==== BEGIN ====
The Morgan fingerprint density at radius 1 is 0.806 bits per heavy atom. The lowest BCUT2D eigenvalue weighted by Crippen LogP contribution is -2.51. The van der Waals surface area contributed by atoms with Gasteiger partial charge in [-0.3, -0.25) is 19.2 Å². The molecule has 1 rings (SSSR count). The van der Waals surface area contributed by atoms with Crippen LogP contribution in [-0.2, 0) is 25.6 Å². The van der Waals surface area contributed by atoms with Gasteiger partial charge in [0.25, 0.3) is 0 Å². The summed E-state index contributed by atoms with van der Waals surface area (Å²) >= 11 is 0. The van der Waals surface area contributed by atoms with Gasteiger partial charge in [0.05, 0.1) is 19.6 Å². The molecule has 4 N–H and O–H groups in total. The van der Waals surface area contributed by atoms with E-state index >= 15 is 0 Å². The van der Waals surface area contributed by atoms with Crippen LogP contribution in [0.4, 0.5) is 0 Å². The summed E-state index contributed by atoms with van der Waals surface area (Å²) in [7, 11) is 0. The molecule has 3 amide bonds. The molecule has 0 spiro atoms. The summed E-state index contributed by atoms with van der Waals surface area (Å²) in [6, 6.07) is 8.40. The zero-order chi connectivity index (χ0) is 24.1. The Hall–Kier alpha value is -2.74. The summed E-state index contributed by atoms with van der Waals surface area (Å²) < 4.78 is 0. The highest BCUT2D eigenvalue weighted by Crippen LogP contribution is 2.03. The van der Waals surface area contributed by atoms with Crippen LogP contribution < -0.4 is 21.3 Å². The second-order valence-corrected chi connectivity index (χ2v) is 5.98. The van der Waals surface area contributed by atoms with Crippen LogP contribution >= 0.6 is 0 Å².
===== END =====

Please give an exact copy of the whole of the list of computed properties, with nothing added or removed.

The Morgan fingerprint density at radius 1 is 0.806 bits per heavy atom. The lowest BCUT2D eigenvalue weighted by Crippen LogP contribution is -2.51. The van der Waals surface area contributed by atoms with Gasteiger partial charge in [-0.3, -0.25) is 19.2 Å². The molecule has 1 rings (SSSR count). The van der Waals surface area contributed by atoms with Crippen LogP contribution in [-0.2, 0) is 25.6 Å². The van der Waals surface area contributed by atoms with Gasteiger partial charge in [0.25, 0.3) is 0 Å². The summed E-state index contributed by atoms with van der Waals surface area (Å²) >= 11 is 0. The van der Waals surface area contributed by atoms with Gasteiger partial charge in [0.05, 0.1) is 19.6 Å². The molecule has 4 N–H and O–H groups in total. The van der Waals surface area contributed by atoms with E-state index >= 15 is 0 Å². The van der Waals surface area contributed by atoms with Crippen LogP contribution in [0.4, 0.5) is 0 Å². The summed E-state index contributed by atoms with van der Waals surface area (Å²) in [7, 11) is 0. The molecule has 3 amide bonds. The molecule has 0 spiro atoms. The summed E-state index contributed by atoms with van der Waals surface area (Å²) in [6, 6.07) is 8.40. The zero-order chi connectivity index (χ0) is 24.1. The Hall–Kier alpha value is -2.74. The summed E-state index contributed by atoms with van der Waals surface area (Å²) < 4.78 is 0. The highest BCUT2D eigenvalue weighted by Crippen LogP contribution is 2.03. The van der Waals surface area contributed by atoms with Crippen LogP contribution < -0.4 is 21.3 Å². The second-order valence-corrected chi connectivity index (χ2v) is 5.98. The van der Waals surface area contributed by atoms with Crippen LogP contribution >= 0.6 is 0 Å².